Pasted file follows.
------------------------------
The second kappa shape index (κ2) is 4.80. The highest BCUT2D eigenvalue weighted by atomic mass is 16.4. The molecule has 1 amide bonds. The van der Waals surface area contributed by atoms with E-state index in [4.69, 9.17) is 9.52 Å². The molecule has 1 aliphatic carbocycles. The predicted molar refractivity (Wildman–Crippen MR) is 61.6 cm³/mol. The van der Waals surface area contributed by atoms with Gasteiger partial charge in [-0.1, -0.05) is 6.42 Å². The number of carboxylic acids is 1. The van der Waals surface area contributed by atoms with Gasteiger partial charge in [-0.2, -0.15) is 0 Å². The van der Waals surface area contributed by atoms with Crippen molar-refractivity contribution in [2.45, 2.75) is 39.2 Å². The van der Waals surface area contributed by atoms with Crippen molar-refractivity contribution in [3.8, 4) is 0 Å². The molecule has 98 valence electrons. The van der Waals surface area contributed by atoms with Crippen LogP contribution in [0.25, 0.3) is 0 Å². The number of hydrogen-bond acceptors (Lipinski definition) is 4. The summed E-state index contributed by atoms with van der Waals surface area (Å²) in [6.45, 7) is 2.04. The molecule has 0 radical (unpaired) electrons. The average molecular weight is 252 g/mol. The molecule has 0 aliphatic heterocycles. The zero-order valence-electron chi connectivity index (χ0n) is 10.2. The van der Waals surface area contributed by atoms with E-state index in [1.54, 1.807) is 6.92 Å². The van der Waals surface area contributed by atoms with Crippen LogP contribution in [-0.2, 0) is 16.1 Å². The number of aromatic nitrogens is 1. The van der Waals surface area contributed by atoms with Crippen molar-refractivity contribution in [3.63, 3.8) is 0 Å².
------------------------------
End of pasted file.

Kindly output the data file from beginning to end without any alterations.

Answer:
The second kappa shape index (κ2) is 4.80. The highest BCUT2D eigenvalue weighted by atomic mass is 16.4. The molecule has 1 amide bonds. The van der Waals surface area contributed by atoms with E-state index in [4.69, 9.17) is 9.52 Å². The molecule has 1 aliphatic carbocycles. The predicted molar refractivity (Wildman–Crippen MR) is 61.6 cm³/mol. The van der Waals surface area contributed by atoms with Gasteiger partial charge in [-0.1, -0.05) is 6.42 Å². The number of carboxylic acids is 1. The van der Waals surface area contributed by atoms with Gasteiger partial charge in [-0.2, -0.15) is 0 Å². The van der Waals surface area contributed by atoms with Crippen molar-refractivity contribution in [2.45, 2.75) is 39.2 Å². The van der Waals surface area contributed by atoms with Crippen molar-refractivity contribution in [3.8, 4) is 0 Å². The molecule has 98 valence electrons. The van der Waals surface area contributed by atoms with Crippen LogP contribution in [0.25, 0.3) is 0 Å². The number of hydrogen-bond acceptors (Lipinski definition) is 4. The summed E-state index contributed by atoms with van der Waals surface area (Å²) in [6.45, 7) is 2.04. The molecule has 0 radical (unpaired) electrons. The average molecular weight is 252 g/mol. The molecule has 0 aliphatic heterocycles. The zero-order valence-electron chi connectivity index (χ0n) is 10.2. The van der Waals surface area contributed by atoms with E-state index in [1.54, 1.807) is 6.92 Å². The van der Waals surface area contributed by atoms with Crippen LogP contribution in [-0.2, 0) is 16.1 Å². The number of aromatic nitrogens is 1. The van der Waals surface area contributed by atoms with Crippen molar-refractivity contribution in [3.63, 3.8) is 0 Å².